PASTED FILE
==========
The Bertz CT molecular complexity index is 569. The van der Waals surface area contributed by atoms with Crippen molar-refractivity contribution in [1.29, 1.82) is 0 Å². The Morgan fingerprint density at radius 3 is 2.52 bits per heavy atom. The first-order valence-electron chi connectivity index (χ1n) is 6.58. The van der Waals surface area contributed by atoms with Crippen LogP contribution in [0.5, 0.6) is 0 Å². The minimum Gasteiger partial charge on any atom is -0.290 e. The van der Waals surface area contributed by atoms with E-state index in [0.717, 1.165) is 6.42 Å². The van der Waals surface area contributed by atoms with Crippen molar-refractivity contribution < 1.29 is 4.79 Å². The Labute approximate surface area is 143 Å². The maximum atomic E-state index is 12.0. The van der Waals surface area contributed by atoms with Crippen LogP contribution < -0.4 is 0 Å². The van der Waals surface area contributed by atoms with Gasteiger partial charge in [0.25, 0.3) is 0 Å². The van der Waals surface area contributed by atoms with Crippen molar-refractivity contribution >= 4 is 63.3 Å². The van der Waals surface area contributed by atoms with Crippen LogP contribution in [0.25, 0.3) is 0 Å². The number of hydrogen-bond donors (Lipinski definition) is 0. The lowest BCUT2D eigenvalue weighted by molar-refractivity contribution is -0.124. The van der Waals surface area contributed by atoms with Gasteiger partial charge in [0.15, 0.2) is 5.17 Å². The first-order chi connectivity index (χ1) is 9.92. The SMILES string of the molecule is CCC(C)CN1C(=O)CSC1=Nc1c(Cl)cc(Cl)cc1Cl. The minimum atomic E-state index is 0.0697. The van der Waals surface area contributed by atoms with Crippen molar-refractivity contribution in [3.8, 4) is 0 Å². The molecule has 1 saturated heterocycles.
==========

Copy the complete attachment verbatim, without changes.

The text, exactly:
The Bertz CT molecular complexity index is 569. The van der Waals surface area contributed by atoms with Crippen molar-refractivity contribution in [1.29, 1.82) is 0 Å². The Morgan fingerprint density at radius 3 is 2.52 bits per heavy atom. The first-order valence-electron chi connectivity index (χ1n) is 6.58. The van der Waals surface area contributed by atoms with Crippen LogP contribution in [0.5, 0.6) is 0 Å². The minimum Gasteiger partial charge on any atom is -0.290 e. The van der Waals surface area contributed by atoms with E-state index in [0.717, 1.165) is 6.42 Å². The van der Waals surface area contributed by atoms with Crippen molar-refractivity contribution < 1.29 is 4.79 Å². The Labute approximate surface area is 143 Å². The maximum atomic E-state index is 12.0. The van der Waals surface area contributed by atoms with Crippen LogP contribution < -0.4 is 0 Å². The van der Waals surface area contributed by atoms with Gasteiger partial charge in [0.25, 0.3) is 0 Å². The van der Waals surface area contributed by atoms with Crippen molar-refractivity contribution >= 4 is 63.3 Å². The van der Waals surface area contributed by atoms with Crippen LogP contribution in [0.25, 0.3) is 0 Å². The number of hydrogen-bond donors (Lipinski definition) is 0. The lowest BCUT2D eigenvalue weighted by molar-refractivity contribution is -0.124. The van der Waals surface area contributed by atoms with Gasteiger partial charge in [0.15, 0.2) is 5.17 Å². The first-order chi connectivity index (χ1) is 9.92. The SMILES string of the molecule is CCC(C)CN1C(=O)CSC1=Nc1c(Cl)cc(Cl)cc1Cl. The minimum atomic E-state index is 0.0697. The van der Waals surface area contributed by atoms with Crippen molar-refractivity contribution in [3.8, 4) is 0 Å². The molecule has 1 saturated heterocycles.